We all know about multi-million dollar football coaches and even million dollar university presidents and chancellors, but we do not realize that salary escalation goes further down the administrative hierarchy. At my typical state university in Ohio, the chief financial officer in the mid-1970s made perhaps 25 to 50 percent more than the typical full professor. Today, he makes almost triple the average full professor’s pay. It is not uncommon for schools to replace retiring CFOs making $250,000 a year with new ones making double that. I suspect a similar trend is happening here.
Two questions arise: First, why has happened? Second, what can be done about it? The simple two word answer to the first question is: “perverse incentives.” In the competitive for profit market sector, business managers are rewarded for cutting costs, increasing profits, stock prices, bonus payments, etc. In the not-for-profit government subsidized university sector, rewards for efficiency are mostly non-existent, and, indeed, managers who add staff are given accolades by fellow employees who, strangely enough, often play a role in the evaluation of the bosses. When I was a department chair, I talked the university into giving me an extra faculty member, increasing my staff from 17 to 18. Labor inputs rose, services provided changed little, so productivity fell. But I was given high marks by my colleagues whose evaluation of me partially determined my salary. So inefficiency was rewarded.
Make no mistake: the vast expansion of federal student financial assistance has provided the cash to allow all of this to happen. Schools have raised fees to capture aid dollars given to students, and used the fee money to fund more administrators, higher salaries, and other amenities, my favorite being the “lazy river” at Texas Tech that allows students to contemplate life or sleep while floating on a raft.
The federal solution to the administrative bloat problem requires downsizing or eliminating federal student financial aid. In Texas, it lies in three “I” words –information, incentives, and innovation. We have no idea most of the time whether new administrative positions produce positive benefits to the school, because we do not typically measure outcomes well. For example, we create administrative positions to help fight high dropout rates, but where is the cost-benefit analysis of those positions?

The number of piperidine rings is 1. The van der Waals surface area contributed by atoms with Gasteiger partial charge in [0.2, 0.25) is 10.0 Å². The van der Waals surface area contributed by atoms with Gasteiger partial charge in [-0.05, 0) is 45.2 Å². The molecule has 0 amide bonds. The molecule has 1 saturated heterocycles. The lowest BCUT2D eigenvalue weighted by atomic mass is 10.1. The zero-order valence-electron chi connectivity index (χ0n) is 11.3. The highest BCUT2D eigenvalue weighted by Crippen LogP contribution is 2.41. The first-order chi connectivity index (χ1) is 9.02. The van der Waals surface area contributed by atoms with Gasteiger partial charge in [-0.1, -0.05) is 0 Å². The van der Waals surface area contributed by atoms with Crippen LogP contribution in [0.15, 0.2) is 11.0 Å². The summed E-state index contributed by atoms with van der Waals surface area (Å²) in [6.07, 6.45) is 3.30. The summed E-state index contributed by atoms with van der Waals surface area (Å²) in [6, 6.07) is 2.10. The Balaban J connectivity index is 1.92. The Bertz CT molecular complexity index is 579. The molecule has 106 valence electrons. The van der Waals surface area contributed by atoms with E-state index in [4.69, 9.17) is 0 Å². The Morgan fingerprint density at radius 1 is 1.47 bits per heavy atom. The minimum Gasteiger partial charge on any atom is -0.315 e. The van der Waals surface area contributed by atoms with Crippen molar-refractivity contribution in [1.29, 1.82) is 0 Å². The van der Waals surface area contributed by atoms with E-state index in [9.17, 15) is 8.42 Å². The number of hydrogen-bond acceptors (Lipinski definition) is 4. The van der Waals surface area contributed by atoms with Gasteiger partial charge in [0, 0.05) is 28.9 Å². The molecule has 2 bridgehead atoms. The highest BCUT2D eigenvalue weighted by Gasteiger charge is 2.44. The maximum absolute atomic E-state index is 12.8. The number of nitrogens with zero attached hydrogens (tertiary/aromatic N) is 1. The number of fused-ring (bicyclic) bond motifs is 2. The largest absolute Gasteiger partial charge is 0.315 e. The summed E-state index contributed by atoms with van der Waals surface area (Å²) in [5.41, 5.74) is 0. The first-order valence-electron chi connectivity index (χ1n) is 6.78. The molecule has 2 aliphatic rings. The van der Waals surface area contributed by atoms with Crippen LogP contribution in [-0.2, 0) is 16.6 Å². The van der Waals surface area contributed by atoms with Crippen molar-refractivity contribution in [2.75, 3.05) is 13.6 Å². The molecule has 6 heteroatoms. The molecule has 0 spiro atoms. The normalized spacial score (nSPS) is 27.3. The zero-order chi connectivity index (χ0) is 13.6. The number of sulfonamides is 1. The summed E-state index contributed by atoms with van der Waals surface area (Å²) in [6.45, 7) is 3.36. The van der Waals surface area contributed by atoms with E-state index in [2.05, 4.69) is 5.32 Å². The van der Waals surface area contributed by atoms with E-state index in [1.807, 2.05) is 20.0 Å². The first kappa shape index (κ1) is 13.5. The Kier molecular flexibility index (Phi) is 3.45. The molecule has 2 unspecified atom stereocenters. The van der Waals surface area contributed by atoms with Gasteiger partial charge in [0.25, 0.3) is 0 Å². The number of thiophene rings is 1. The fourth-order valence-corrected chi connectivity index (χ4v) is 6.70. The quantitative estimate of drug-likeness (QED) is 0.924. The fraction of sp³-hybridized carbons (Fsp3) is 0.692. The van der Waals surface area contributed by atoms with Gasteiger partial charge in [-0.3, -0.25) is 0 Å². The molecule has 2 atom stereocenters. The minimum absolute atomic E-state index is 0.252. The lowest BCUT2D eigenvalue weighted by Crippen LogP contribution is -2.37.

We can reverse perverse incentives in various ways. Change funding formulas to reward schools who better contain costs to students – let the schools charge whatever fees they want, but effectively “tax” them on big tuition increases by reducing subsidies. Perhaps give bonuses to institutions lowering the ratio of administrative staff per student, although schools will game the system by redefining the word administrator.
Finally, let me make a comment specifically about UT and A & M that Bill Powers and John Sharp will not like, but so be it –I am an outsider with no skin in the game. These schools, especially UT, have advantages no other public university has –huge constitutionally protected endowments. Allow them, indeed force them, to use those endowments more aggressively to lower student costs. At UT, if half the endowment income were dedicated to tuition reduction, fees could come down about $2,000 a year. Or maintain current fees but give need-based scholarships that reach also moderately affluent middle class families. With huge endowments, these schools should either be the very top American public universities, which they are not, or they should be relatively cheap, which they are not as well.